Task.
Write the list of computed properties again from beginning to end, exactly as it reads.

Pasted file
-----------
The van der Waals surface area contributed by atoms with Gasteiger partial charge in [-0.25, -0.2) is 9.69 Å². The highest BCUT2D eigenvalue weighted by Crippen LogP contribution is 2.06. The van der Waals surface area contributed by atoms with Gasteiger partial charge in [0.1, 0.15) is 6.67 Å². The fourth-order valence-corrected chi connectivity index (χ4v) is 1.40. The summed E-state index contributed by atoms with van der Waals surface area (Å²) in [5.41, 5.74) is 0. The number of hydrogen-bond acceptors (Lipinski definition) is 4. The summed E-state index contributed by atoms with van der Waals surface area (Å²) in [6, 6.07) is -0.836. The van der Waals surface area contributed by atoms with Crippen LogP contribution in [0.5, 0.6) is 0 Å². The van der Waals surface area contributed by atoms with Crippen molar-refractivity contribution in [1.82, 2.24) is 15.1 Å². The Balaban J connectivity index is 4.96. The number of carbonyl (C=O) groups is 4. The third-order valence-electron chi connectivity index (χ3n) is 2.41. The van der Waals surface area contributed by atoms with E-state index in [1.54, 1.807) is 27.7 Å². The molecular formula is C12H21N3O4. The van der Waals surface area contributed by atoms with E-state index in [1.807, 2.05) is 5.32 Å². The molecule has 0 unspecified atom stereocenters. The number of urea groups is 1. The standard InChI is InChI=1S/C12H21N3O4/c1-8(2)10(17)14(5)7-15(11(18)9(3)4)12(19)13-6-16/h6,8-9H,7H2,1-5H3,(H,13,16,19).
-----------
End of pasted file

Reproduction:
The van der Waals surface area contributed by atoms with Gasteiger partial charge in [-0.25, -0.2) is 9.69 Å². The highest BCUT2D eigenvalue weighted by Crippen LogP contribution is 2.06. The van der Waals surface area contributed by atoms with Gasteiger partial charge in [0.1, 0.15) is 6.67 Å². The fourth-order valence-corrected chi connectivity index (χ4v) is 1.40. The summed E-state index contributed by atoms with van der Waals surface area (Å²) in [5.41, 5.74) is 0. The number of hydrogen-bond acceptors (Lipinski definition) is 4. The summed E-state index contributed by atoms with van der Waals surface area (Å²) in [6, 6.07) is -0.836. The van der Waals surface area contributed by atoms with Crippen LogP contribution in [0.5, 0.6) is 0 Å². The van der Waals surface area contributed by atoms with Crippen molar-refractivity contribution in [1.82, 2.24) is 15.1 Å². The Balaban J connectivity index is 4.96. The number of carbonyl (C=O) groups is 4. The third-order valence-electron chi connectivity index (χ3n) is 2.41. The van der Waals surface area contributed by atoms with E-state index in [1.54, 1.807) is 27.7 Å². The molecular formula is C12H21N3O4. The van der Waals surface area contributed by atoms with E-state index in [1.807, 2.05) is 5.32 Å². The molecule has 0 unspecified atom stereocenters. The number of urea groups is 1. The standard InChI is InChI=1S/C12H21N3O4/c1-8(2)10(17)14(5)7-15(11(18)9(3)4)12(19)13-6-16/h6,8-9H,7H2,1-5H3,(H,13,16,19).